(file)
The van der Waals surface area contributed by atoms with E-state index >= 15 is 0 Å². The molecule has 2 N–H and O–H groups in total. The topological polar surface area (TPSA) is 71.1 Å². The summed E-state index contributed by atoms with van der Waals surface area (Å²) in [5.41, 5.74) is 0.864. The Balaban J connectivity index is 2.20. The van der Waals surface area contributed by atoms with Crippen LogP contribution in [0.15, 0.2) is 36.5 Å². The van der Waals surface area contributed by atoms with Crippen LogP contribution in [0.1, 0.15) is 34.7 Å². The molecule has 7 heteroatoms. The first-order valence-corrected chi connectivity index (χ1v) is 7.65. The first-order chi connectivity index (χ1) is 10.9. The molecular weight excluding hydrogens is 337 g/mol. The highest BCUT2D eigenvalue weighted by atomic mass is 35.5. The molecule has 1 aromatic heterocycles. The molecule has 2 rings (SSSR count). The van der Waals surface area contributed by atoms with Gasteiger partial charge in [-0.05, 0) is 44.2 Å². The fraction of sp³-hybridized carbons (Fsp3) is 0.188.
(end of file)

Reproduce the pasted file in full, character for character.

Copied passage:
The van der Waals surface area contributed by atoms with E-state index >= 15 is 0 Å². The molecule has 2 N–H and O–H groups in total. The topological polar surface area (TPSA) is 71.1 Å². The summed E-state index contributed by atoms with van der Waals surface area (Å²) in [5.41, 5.74) is 0.864. The Balaban J connectivity index is 2.20. The van der Waals surface area contributed by atoms with Crippen LogP contribution in [0.15, 0.2) is 36.5 Å². The van der Waals surface area contributed by atoms with Crippen LogP contribution in [0.1, 0.15) is 34.7 Å². The molecule has 7 heteroatoms. The first-order valence-corrected chi connectivity index (χ1v) is 7.65. The first-order chi connectivity index (χ1) is 10.9. The molecular weight excluding hydrogens is 337 g/mol. The highest BCUT2D eigenvalue weighted by atomic mass is 35.5. The molecule has 1 aromatic heterocycles. The molecule has 2 rings (SSSR count). The van der Waals surface area contributed by atoms with Gasteiger partial charge in [-0.05, 0) is 44.2 Å². The fraction of sp³-hybridized carbons (Fsp3) is 0.188.